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Community discussion underscores need to protect housing investments in London

Mayor Joe Fontana and 110 community partners today held a roundtable discussion that provided municipal leaders and local stakeholders with an opportunity to speak out about the impact Canada’s housing crunch is having on the City.


The goal of the morning session was to sign off on a joint letter to political policy makers and issue a “Call to Action” to positively affect the federal and provincial government budgets regarding housing as well as the pending elections in 2014 and 2015.


The roundtable was part of the Federation of Canadian Municipalities’ (FCM) campaign entitled “Fixing Canada’s Housing Crunch”, which urges the federal government and all political parties to work with provincial, territorial and municipal leaders, as well as the private sector, to develop a concrete and long-term plan that addresses the high cost of housing in Canada and improves predictability of future federal housing investments.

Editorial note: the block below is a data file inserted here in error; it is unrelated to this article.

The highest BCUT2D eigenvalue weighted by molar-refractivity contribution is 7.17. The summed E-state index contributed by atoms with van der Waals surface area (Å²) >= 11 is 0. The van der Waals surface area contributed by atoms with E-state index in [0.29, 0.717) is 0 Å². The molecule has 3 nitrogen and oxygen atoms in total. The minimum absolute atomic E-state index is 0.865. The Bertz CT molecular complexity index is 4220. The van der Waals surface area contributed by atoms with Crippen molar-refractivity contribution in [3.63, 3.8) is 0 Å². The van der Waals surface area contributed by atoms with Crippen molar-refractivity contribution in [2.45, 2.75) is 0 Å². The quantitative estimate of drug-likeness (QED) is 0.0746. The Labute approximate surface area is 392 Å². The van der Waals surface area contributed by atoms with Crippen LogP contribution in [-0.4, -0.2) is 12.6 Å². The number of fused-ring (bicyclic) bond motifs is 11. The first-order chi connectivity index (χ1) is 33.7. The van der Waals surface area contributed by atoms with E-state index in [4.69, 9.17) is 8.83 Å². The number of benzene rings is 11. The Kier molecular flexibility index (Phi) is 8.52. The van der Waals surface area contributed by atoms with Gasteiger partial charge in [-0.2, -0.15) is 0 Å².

“Everyone needs and deserves a home they can afford,” said Mayor Fontana. “Safe, adequate shelter is critical for every segment of the population, from those just entering the housing market to seniors and lower income residents.  Our community and our country need a strong housing strategy.  We need leadership and commitment from the federal and provincial governments.  All levels of government must work together to make home a reality for everyone.”


Canada’s housing crunch is one of the most urgent financial issue facing Canadians today. One in four Canadians is paying more than they can afford for housing and mortgage debt held by Canadians now stands at more than $1.1 trillion. At the same time, $1.7 billion in annual federal housing investments are set to expire with the greatest drop in funding, up to $500 million a year, ending between 2014 and 2019. This will put 200,000 people at risk of losing their homes and lead to inadequate rental availability, as 80% of federal affordable housing investments expire. The loss of these vital investments could have serious consequences for London.